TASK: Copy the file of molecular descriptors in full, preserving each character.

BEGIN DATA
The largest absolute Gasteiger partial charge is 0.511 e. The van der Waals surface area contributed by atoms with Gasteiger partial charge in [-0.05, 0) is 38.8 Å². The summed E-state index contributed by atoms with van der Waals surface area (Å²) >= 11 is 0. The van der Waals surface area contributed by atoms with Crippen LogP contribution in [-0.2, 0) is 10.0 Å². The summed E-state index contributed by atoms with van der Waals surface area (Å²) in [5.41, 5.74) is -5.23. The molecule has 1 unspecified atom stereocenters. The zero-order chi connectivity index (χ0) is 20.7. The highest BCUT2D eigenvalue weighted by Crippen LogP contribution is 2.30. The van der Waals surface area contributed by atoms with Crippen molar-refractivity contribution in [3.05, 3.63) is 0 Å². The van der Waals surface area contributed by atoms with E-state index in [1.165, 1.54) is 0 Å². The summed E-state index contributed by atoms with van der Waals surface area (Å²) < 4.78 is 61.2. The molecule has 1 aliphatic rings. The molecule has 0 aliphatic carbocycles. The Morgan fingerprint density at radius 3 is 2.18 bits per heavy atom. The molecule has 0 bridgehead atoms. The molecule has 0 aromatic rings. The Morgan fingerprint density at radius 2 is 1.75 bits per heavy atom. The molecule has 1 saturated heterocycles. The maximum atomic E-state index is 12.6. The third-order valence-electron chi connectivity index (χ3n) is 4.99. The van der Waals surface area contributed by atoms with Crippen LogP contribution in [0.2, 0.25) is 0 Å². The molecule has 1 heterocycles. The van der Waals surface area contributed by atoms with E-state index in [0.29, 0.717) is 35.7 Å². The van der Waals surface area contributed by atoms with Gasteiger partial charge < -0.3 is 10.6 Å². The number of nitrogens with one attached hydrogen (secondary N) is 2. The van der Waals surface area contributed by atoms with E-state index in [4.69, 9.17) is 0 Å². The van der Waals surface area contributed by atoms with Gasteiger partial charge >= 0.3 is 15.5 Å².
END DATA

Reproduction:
The largest absolute Gasteiger partial charge is 0.511 e. The van der Waals surface area contributed by atoms with Gasteiger partial charge in [-0.05, 0) is 38.8 Å². The summed E-state index contributed by atoms with van der Waals surface area (Å²) >= 11 is 0. The van der Waals surface area contributed by atoms with Crippen LogP contribution in [-0.2, 0) is 10.0 Å². The summed E-state index contributed by atoms with van der Waals surface area (Å²) in [5.41, 5.74) is -5.23. The molecule has 1 unspecified atom stereocenters. The zero-order chi connectivity index (χ0) is 20.7. The highest BCUT2D eigenvalue weighted by Crippen LogP contribution is 2.30. The van der Waals surface area contributed by atoms with Crippen molar-refractivity contribution in [3.05, 3.63) is 0 Å². The van der Waals surface area contributed by atoms with E-state index in [1.165, 1.54) is 0 Å². The summed E-state index contributed by atoms with van der Waals surface area (Å²) < 4.78 is 61.2. The molecule has 1 aliphatic rings. The molecule has 0 aliphatic carbocycles. The Morgan fingerprint density at radius 3 is 2.18 bits per heavy atom. The molecule has 0 bridgehead atoms. The molecule has 0 aromatic rings. The Morgan fingerprint density at radius 2 is 1.75 bits per heavy atom. The molecule has 1 saturated heterocycles. The maximum atomic E-state index is 12.6. The third-order valence-electron chi connectivity index (χ3n) is 4.99. The van der Waals surface area contributed by atoms with Crippen LogP contribution in [0.2, 0.25) is 0 Å². The molecule has 1 heterocycles. The van der Waals surface area contributed by atoms with E-state index in [0.29, 0.717) is 35.7 Å². The van der Waals surface area contributed by atoms with Gasteiger partial charge < -0.3 is 10.6 Å². The number of nitrogens with one attached hydrogen (secondary N) is 2. The van der Waals surface area contributed by atoms with E-state index in [4.69, 9.17) is 0 Å². The van der Waals surface area contributed by atoms with Gasteiger partial charge >= 0.3 is 15.5 Å².